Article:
Often, in the beginning of codependency treatment, my clients are unable to wrap their arms around the concept that their “wonderfully loving and nurturing” codependent parent should share any responsibility for their neglectful or abusive childhood. After working hard in codependency-specific psychotherapy, there comes a time when the codependent client is psychologically healthy enough to let go of the “good” codependent parent fantasy, and realistically hold them partially responsible for their traumatic childhood.

Although this process often begins with anger and a need for accountability, it eventually transforms into a willingness to empathize, accept and forgive their codependent parent. In the process of being honest about who their parent really was and how much they were harmed by them, they are able to “own” their own codependency, while better understanding what they are doing or have done to their own children.

The codependent parent who disassociates from their Human Magnet Syndrome fueled desire/attraction to pathological narcissists also harms their children. Although this type of codependency, which I have coined “codependency anorexia,” protects both the codependent and her children from narcissistic abuse, it is still harmful.

By depriving oneself from psychologically healthy, intimate adult companionship and the children from a second parent, the children are ultimately deprived of another adult who deeply loves, respects and cares for them, and who is unconditionally committed to their life-long welfare. In addition, they are deprived of an opposite sex parent who provides an alternative gender perspective and form of nurturing. In addition, raising a family, while purposely avoiding a romantic or intimate partner, sends a message that such types of adult relationships may be dangerous and harmful.

Codependency anorexia often results in the codependent parent unfairly and inappropriately seeking to meet their emotional, social and personal needs through their children. This form of enmeshment is often referred to as emotional incest, which is harmful to a child’s psychological development.

The purpose for writing this article was not to slam or denigrate codependents, as I am a recovering codependent and a psychotherapist who is dedicated to helping this unique and underserved population. It is my intent to raise awareness about the dysfunctional parenting dynamics that are unique to the codependent/narcissist relationship, while giving codependent parents a loud but supportive wake-up call.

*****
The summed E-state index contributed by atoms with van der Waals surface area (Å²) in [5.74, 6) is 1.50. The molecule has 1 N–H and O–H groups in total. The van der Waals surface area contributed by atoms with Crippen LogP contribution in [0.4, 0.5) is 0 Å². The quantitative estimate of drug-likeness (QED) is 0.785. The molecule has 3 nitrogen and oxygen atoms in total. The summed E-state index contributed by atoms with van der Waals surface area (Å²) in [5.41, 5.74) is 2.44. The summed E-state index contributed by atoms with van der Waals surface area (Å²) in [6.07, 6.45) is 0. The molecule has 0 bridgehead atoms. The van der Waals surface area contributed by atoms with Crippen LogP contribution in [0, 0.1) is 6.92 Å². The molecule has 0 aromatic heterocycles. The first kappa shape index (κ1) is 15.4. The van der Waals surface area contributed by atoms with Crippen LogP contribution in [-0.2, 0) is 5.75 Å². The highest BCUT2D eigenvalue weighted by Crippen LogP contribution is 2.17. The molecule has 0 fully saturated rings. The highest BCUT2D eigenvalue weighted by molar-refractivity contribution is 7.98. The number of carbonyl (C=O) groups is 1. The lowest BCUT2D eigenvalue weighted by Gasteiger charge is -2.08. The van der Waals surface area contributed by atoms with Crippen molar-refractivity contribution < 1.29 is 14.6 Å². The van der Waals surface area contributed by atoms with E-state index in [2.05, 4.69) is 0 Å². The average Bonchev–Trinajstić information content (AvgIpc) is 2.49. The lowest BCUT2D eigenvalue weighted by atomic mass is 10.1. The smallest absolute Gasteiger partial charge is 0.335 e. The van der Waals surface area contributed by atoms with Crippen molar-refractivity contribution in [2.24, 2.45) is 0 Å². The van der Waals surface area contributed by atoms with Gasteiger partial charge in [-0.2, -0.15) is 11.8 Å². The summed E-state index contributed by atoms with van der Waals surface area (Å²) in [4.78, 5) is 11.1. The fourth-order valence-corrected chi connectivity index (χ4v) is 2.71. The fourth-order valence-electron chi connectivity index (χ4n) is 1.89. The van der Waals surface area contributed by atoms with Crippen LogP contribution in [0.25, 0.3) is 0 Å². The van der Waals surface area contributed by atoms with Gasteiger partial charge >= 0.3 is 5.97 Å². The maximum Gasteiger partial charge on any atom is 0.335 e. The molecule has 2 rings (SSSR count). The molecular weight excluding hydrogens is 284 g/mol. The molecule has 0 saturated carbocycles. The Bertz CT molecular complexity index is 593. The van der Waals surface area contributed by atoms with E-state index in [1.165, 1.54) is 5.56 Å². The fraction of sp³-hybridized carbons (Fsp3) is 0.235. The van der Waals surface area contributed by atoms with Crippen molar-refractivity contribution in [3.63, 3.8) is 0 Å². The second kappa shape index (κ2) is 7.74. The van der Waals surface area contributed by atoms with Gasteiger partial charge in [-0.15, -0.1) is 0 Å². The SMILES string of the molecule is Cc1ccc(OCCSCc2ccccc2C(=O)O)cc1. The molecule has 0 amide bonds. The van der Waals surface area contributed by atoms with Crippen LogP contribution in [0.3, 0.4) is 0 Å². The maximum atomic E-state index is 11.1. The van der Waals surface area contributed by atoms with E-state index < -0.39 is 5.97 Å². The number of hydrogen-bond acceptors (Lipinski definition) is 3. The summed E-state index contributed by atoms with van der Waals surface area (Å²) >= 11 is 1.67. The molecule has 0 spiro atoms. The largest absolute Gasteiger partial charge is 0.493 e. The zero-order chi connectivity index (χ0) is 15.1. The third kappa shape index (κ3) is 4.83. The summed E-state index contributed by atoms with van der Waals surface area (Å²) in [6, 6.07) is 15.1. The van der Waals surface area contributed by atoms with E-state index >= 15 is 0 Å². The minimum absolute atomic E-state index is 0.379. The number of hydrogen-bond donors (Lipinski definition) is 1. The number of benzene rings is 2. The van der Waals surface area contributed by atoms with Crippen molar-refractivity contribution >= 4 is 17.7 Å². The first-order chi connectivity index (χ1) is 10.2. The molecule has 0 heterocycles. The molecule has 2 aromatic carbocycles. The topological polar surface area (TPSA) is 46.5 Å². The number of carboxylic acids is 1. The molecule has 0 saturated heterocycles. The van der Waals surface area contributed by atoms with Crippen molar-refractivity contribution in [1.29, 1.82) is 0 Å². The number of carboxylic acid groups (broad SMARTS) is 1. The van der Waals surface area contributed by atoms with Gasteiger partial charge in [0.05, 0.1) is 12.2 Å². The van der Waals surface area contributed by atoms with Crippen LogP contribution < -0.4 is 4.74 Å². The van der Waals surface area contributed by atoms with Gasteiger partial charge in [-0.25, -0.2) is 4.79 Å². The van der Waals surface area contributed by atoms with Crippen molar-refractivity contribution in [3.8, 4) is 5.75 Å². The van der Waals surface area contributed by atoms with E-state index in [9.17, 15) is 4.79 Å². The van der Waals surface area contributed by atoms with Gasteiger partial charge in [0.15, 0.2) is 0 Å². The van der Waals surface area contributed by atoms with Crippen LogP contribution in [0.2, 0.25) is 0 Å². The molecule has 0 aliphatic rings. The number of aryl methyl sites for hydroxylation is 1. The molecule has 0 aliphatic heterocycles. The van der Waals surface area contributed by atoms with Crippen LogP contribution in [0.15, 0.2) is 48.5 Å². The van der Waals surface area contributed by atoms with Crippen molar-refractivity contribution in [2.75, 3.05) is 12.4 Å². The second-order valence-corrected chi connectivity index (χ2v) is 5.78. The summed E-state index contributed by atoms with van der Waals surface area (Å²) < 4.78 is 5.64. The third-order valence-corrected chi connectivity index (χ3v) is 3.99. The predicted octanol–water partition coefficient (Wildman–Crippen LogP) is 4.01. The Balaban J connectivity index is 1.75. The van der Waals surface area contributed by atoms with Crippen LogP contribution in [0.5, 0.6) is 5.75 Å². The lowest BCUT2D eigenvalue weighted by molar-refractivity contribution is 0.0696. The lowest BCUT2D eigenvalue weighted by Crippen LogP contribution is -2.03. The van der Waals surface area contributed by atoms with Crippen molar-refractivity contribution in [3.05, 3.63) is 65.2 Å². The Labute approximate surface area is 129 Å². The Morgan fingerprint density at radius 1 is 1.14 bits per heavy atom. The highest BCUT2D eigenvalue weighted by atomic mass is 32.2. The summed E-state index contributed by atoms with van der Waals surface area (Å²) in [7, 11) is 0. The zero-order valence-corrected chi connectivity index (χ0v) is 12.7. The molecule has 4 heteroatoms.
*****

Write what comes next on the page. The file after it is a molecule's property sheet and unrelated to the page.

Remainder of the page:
Yes, despite your giving, sacrificing and altruistic motives, you too are hurting your children. Even with your superior parenting skills and your genuinely loving ambitions, you are still a partner to the dysfunctional process that is harming the people you love most. I am hopeful that this article will inspire and motivate you seek help for your addictive and compulsive self-harming pattern of being stuck and frozen in relationships with pathological narcissists. Join me in protecting our nation’s most valuable resource: our children. 


Road to Recovery with Top Addiction Experts: Jack Canfield, Melody Beattie, Ross Rosenberg, John Gray, Gabor Mate

Top Thought Leaders Share Their Insights on Codependency

Second Annual Recovery Today Online Conference: May 2 – 6.

This NO COST event showcases the voices of celebrities, top professionals and thought-leaders delivering cutting-edge scientific, spiritual, and practical approaches to treating and overcoming addictions of all kinds. The online conference is for all the spouses, ex’s, parents, siblings, and children who love or have loved an addict too.

Do you have a friend or family member struggling with co-dependency, addiction whether it’s substance abuse, love, sex, food or internet addiction? You’ll want to get on this FREE Recovery Today Online Conference to find out cutting-edge scientific, spiritual, and practical approaches to treating and overcoming addictions of all kinds.

You’re going to learn new powerful tools and techniques to self-care, boundaries, how to discover YOUR own authenticity and how to become aware of the parts of YOURSELF that are closed off when YOU are an ‘active’ codependent.